3. Inglorious Basterds

4. The Dirty Dozen

5. Guns of Navarone

6.  The Eagle Has Landed

Cracker? Absolutely! 9/10




Wednesday, May 23, 2012

CRACKER? The Last Samurai




        “The Last Samurai” is a war movie set in 19th Century Japan. It was directed by Edward Zwick (Glory, Courage Under Fire, Defiance) and released in 2003. It did well at the box office in the U.S. and Japan. It was nominated for Academy Awards for Best Supporting Actor (Kenneth Watanabe), Art Direction, Costume Design, and Sound.


         The movie opens in San Francisco in 1876. A Civil War/Indian Wars veteran suffering from PTSD (and the resulting alcoholism) named Nathan Algren (Tom Cruise) is recruited by a Japanese businessman named Omura to help train the new, modern Japanese Army. Japan is going through the Meiji Restoration when the newly empowered emperor was attempting to modernize and industrialize Japan. The warrior caste of samurai is considered to be obsolete and are deemed “renegades” when they refuse to accept “Westernization”. The American-trained and equipped Imperial Army will eliminate the rebels.

         A surrealistic flashback explains Algrens PTSD as the byproduct of his witnessing, but not participating in, a Battle of the Washita-type massacre of an Indian village under his Custer-like Col. Bagley (Tony Goldwyn). How ironic that now he is helping the Imperial Army to do the same thing! He accompanies his newly trained conscripts into a misty forest ambush similar to the skirmish in “Glory”. Surprise, the samurai warriors trounce the rookies. Algren fights like Rambo and is spared because of it.

         Algren is taken to the samurai village for the “Dances With Wolves” portion of the film. He detoxes, learns Japanese, immerses in Japanese culture, trains with swords, and woos the wife of a man he coincidentally killed (honorably) in the battle. All in record time. The samurai leader Katsumoto (Watanabe) befriends Algren. Of course, his top swordsman is less befriendly. Will he earn the man’s respect?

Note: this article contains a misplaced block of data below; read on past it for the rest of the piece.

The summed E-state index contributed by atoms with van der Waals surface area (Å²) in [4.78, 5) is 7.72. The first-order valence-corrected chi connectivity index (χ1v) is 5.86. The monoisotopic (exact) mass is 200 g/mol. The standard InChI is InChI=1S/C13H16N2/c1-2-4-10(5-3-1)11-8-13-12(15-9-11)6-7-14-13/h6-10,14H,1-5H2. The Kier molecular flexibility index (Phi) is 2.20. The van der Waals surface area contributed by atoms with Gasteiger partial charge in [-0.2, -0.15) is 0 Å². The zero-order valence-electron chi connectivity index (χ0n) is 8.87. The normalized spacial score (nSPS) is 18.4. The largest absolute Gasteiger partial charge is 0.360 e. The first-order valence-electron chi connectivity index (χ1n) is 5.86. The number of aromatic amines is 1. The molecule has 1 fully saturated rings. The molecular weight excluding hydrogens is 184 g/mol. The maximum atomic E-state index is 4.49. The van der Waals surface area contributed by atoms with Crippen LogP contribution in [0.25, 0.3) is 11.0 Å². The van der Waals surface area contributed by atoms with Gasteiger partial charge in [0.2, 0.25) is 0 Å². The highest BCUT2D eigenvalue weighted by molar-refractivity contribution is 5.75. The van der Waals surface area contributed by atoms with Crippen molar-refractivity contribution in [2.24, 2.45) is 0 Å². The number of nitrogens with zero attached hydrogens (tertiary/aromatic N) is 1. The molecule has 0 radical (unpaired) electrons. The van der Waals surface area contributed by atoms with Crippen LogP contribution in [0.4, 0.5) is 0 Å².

During a play, ninjas stealthily attack to assassinate Katsumoto. This gives us the chance to see ninjas (with their crossbows and throwing stars) and some mighty frenetic sword-play. To prove he’s the good guy and does not want war, Katsumoto goes to speak to the Emperor. Unfortunately, the teenage emperor is under the thumb of Omura and Katsumoto is arrested. Algren and his retinue rescue him in an action (and arrow) filled scene.

         The village is prepared for defense ala “The Magnificent Seven”. With the Imperial Army approaching, Algren dons his girlfriend’s husband’s armor (he would have wanted it that way!) to fight alongside his new comrades. Only this time he is an Indian.

         The Imperial Army is led by both of our hissable villains – Omura and Bagley. They bring their modern howitzers and their modern snobbery. Their infantry assault is met by a field set afire by incendiary arrows like in "Spartacus" and "Braveheart". Although the defensive tactics are working, Algren orders a cavalry attack that results in a melee which is graphic and sometimes in slo-mo (naturally). When the enemy retreats, the samurai regroup for the last suicidal charge. Suicidal because it’s across an open field against a more numerous enemy which bombards them with artillery and Gatling guns. Banzai! What a glorious way to die!

HISTORICAL ACCURACY

         The movie does not claim to be a true story, but it does have some basis in historical events and personages. The Meiji Restoration started in 1867 when imperial authority was reasserted over the Tokugawa Shogunate. Meiji and his oligarchic council decided to modernize Japan with industries like railways and a European-style army trained by advisors mainly from Prussia. (Hollywood decided America should stand in for the European powers.) This included artillery and breech-loading rifles. One part of the reforms was the abolishment of the samurai caste. This included making the carrying of swords in public illegal. Most of the samurai accepted the reforms and landed on their feet in the new Japan. A few decided to fight to preserve their privileged status (moreso than their traditional way of life).

         The Satsuma Rebellion broke out when samurai rebelled against the new rules. It was led by a famous samurai named Saigo Takamori. Earlier he had led a group of samurai who had captured the Imperial Palace and helped restore the power of the emperor. He, at first, had favored the move toward Westernization as an advisor to the emperor, but soon turned against modernization (especially the new railway system) and commerce with the West. He resigned when the oligarchs refused his plan to foment war with Korea. In the Satsuma province, he established academies that taught weapons training and the bushido code. When Satsuma “seceded”, a police force (sorry, no ninjas) was sent to “deal” with Saigo, but he got the best of them and the revolt was on. Saigo took a force with him to go to negotiate with the emperor, but they stopped to besiege a castle along the way. Samurai flocked to join him.